2006-11-25 01:06:46 UTC
Permalink
Post by Uncle George
Well, not exactly from an RFC, but from
http://en.wikipedia.org/wiki/MX_record
The sending agent then attempts to establish an SMTP
<http://en.wikipedia.org/wiki/Simple_Mail_Transfer_Protocol>
connection to one of these servers, starting with the one with the
smallest preference number, delivering the message to the first
server with which a connection can be made.
I guess the operative word would be *connection*. The SMTP dialog
appears to have established a connetion.
But if you read on to the next paragraph of the WIKI, one senses that
they dont mean connection, but rather the acceptance of the e-mail.
Which appears to be your position.
Suppose your mail server relies on an NFS mount and suppose the NFS
server is down. The server might connect but in the process of receiving
the email the server fails because it can't write to something it needs
to write to. So it returns a 4xx error. The is a backup server on a
higher MX that is there to accept email in case something like this
happens. But Qmail won't send the email to the backup MX?

There's a spec - everyone else follows the spec - except qmail.
Marc Perkel
2006-11-25 01:19:22 UTC
Permalink
Post by Marc Perkel
Post by Uncle George
Well, not exactly from an RFC, but from
http://en.wikipedia.org/wiki/MX_record
The sending agent then attempts to establish an SMTP
<http://en.wikipedia.org/wiki/Simple_Mail_Transfer_Protocol>
connection to one of these servers, starting with the one with the
smallest preference number, delivering the message to the first
server with which a connection can be made.
I guess the operative word would be *connection*. The SMTP dialog
appears to have established a connetion.
But if you read on to the next paragraph of the WIKI, one senses that
they dont mean connection, but rather the acceptance of the e-mail.
Which appears to be your position.
Suppose your mail server relies on an NFS mount and suppose the NFS
server is down. The server might connect but in the process of receiving
the email the server fails because it can't write to something it needs
to write to. So it returns a 4xx error. The is a backup server on a
higher MX that is there to accept email in case something like this
happens. But Qmail won't send the email to the backup MX?
There's a spec - everyone else follows the spec - except qmail.
You're beating a dead horse. The best you're going to get here is an
argument about what the RFC requires. You're not going to get every
qmail site to patch their system. So the bottom line is, you've got to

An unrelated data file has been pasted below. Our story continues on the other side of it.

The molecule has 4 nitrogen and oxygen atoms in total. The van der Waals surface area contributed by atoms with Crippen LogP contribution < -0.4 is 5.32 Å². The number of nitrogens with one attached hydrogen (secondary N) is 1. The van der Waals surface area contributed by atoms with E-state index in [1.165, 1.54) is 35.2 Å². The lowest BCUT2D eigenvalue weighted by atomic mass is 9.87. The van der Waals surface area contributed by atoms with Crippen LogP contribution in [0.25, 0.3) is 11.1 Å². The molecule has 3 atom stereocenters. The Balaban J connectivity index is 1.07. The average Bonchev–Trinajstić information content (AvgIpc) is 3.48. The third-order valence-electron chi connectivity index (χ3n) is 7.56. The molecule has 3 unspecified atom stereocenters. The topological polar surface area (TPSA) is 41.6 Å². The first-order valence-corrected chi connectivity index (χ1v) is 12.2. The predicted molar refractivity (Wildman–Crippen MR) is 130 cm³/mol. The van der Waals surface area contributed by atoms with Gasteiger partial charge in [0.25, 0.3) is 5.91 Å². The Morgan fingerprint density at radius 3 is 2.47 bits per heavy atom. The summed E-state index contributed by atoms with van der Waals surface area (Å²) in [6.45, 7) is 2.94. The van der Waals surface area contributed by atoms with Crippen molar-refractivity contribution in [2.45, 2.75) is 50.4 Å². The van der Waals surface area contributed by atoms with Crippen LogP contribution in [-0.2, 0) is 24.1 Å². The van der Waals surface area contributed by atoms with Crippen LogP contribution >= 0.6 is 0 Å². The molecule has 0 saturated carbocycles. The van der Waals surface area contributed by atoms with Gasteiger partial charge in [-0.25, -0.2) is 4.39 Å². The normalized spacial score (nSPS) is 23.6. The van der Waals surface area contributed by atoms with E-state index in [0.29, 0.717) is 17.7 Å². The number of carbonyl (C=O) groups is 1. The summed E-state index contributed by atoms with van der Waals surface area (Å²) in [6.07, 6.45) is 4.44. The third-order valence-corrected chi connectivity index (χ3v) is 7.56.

say goodbye to this particular technique you're using.
- Ron
I'm not sure that's the case. It just means the those who use qmail AND
(have bad reverse lookup OR are on a dynamic IP address) will not be
able to send email to my domains UNLESS I whitelist their host.
Uncle George
2006-11-25 01:58:55 UTC
Permalink
Post by Marc Perkel
I'm not sure that's the case. It just means the those who use qmail
AND (have bad reverse lookup OR are on a dynamic IP address) will not
be able to send email to my domains UNLESS I whitelist their host.
I guess i'm at a loss here. Exactly how would trying each MX record in
turn prevent your filtering techniques from processing reverse lookups,
or dynamic ip's.

but the guy is correct. qmail is owned by one person, and is not likely
to change. The followers of qmail, I think, would have adopted such a
MX strategy, if it was *exactly* spec'd that way into one of their
mandatory patches.
Marc Perkel
2006-11-28 05:15:48 UTC
Permalink
Post by Uncle George
Post by Marc Perkel
I'm not sure that's the case. It just means the those who use qmail
AND (have bad reverse lookup OR are on a dynamic IP address) will not
be able to send email to my domains UNLESS I whitelist their host.
I guess i'm at a loss here. Exactly how would trying each MX record in
turn prevent your filtering techniques from processing reverse
lookups, or dynamic ip's.
but the guy is correct. qmail is owned by one person, and is not
likely to change. The followers of qmail, I think, would have
adopted such a MX strategy, if it was *exactly* spec'd that way into
one of their mandatory patches.
I process about 4 million messages a day. As you know graylisting is a
popular spam fighting technique and gets rid of spam using 4xx errors
and counts on the fact that spam zombies don't retry. But greylisting
has its drawbacks like delaying good email. So I don't use it.

What I do instead is sort of selective graylisting targeting dynamic IPs
and bad RDNS. But instead of delaying them for a long time with
graylisting I only use the tem error on the lowest IP and accept it on
the next highest IP. And this works for all MTAs except qmail that will
keep trying the lowest MX till it times out.

But - it only happens to qmail users with dynamic IPs or bad RDNS. And I
can add IPs to a braiddead hosts list to bypass it if someone complains.